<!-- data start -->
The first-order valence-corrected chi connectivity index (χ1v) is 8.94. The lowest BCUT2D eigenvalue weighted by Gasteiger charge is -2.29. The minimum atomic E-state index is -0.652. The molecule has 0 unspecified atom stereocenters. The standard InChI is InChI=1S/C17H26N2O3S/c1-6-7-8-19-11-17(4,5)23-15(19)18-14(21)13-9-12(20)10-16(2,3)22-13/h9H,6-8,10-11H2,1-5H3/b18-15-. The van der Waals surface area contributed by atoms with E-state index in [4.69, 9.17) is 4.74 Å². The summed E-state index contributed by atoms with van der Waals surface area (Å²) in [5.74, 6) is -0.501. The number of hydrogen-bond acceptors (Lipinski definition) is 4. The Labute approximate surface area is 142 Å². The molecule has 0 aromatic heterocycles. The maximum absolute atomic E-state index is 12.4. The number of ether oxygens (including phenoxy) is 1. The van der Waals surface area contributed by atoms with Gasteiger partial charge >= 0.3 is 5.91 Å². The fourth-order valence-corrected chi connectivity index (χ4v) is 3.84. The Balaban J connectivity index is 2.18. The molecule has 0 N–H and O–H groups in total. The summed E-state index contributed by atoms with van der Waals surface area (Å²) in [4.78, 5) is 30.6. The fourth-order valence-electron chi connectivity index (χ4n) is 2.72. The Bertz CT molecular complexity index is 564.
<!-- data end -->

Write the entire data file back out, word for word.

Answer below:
The first-order valence-corrected chi connectivity index (χ1v) is 8.94. The lowest BCUT2D eigenvalue weighted by Gasteiger charge is -2.29. The minimum atomic E-state index is -0.652. The molecule has 0 unspecified atom stereocenters. The standard InChI is InChI=1S/C17H26N2O3S/c1-6-7-8-19-11-17(4,5)23-15(19)18-14(21)13-9-12(20)10-16(2,3)22-13/h9H,6-8,10-11H2,1-5H3/b18-15-. The van der Waals surface area contributed by atoms with E-state index in [4.69, 9.17) is 4.74 Å². The summed E-state index contributed by atoms with van der Waals surface area (Å²) in [5.74, 6) is -0.501. The number of hydrogen-bond acceptors (Lipinski definition) is 4. The Labute approximate surface area is 142 Å². The molecule has 0 aromatic heterocycles. The maximum absolute atomic E-state index is 12.4. The number of ether oxygens (including phenoxy) is 1. The van der Waals surface area contributed by atoms with Gasteiger partial charge >= 0.3 is 5.91 Å². The fourth-order valence-corrected chi connectivity index (χ4v) is 3.84. The Balaban J connectivity index is 2.18. The molecule has 0 N–H and O–H groups in total. The summed E-state index contributed by atoms with van der Waals surface area (Å²) in [4.78, 5) is 30.6. The fourth-order valence-electron chi connectivity index (χ4n) is 2.72. The Bertz CT molecular complexity index is 564.